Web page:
Political context explains shaky support for Common Core

One of the great mysteries of education politics is the way the near-universal support for the Common Core State Standards has come under siege, primarily from the tea-party right but also from the left. Jeremy Anderson, president of the Education Commission of the States, made some sense of it this week in a policy chat sponsored by the Center for Evaluation and Education Policy at Indiana University.

Anderson pointed out that most of the governors and chief state school officers who were behind the Common Core movement are no longer in office. They’ve been replaced by newbies who don’t have ownership of the standards and, in some cases, are worried about political blowback. And state legislators, who weren’t much involved in the Common Core push to begin with, have had their heads spun by the dizzying storm of claims and counterclaims about the standards.

More than half the states elected new governors in 2002, Anderson said; and 25 of those governors were re-elected in 2006. Others, like Indiana’s Mitch Daniels, were elected in 2004 and re-elected in 2008. Those governors and their chief state school officers were the constituency for Common Core. Under the No Child Left Behind law, they watched their states try to measure progress against a mish-mash of standards, some rigorous and some not. They decided a national effort was in order.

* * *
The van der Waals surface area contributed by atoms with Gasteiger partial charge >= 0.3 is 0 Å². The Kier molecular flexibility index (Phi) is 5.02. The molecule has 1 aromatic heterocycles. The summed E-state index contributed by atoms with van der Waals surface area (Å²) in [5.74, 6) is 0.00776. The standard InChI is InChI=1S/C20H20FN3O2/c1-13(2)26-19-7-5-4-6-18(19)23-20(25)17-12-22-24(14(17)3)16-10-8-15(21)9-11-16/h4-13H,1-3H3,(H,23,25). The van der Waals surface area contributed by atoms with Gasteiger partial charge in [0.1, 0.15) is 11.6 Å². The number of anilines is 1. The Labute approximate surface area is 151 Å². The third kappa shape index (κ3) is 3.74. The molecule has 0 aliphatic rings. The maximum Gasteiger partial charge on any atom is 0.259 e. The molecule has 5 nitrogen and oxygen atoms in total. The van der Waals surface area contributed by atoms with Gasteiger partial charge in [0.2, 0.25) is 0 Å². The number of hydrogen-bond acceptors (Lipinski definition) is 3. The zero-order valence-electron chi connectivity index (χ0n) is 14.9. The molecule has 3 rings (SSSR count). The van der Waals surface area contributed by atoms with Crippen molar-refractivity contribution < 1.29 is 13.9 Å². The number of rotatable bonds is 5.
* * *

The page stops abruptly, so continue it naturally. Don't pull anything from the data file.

The National Governors Association and the Council of Chief State School Officers announced plans for Common Core in 2009, and 46 states almost immediately signed on. But it would take several years to create the standards, and several more to phase them in. They wouldn’t take effect until 2014.

“That’s the reality of what we deal with in education,” Anderson said. “These things take time. It’s a culture change.” Continue reading

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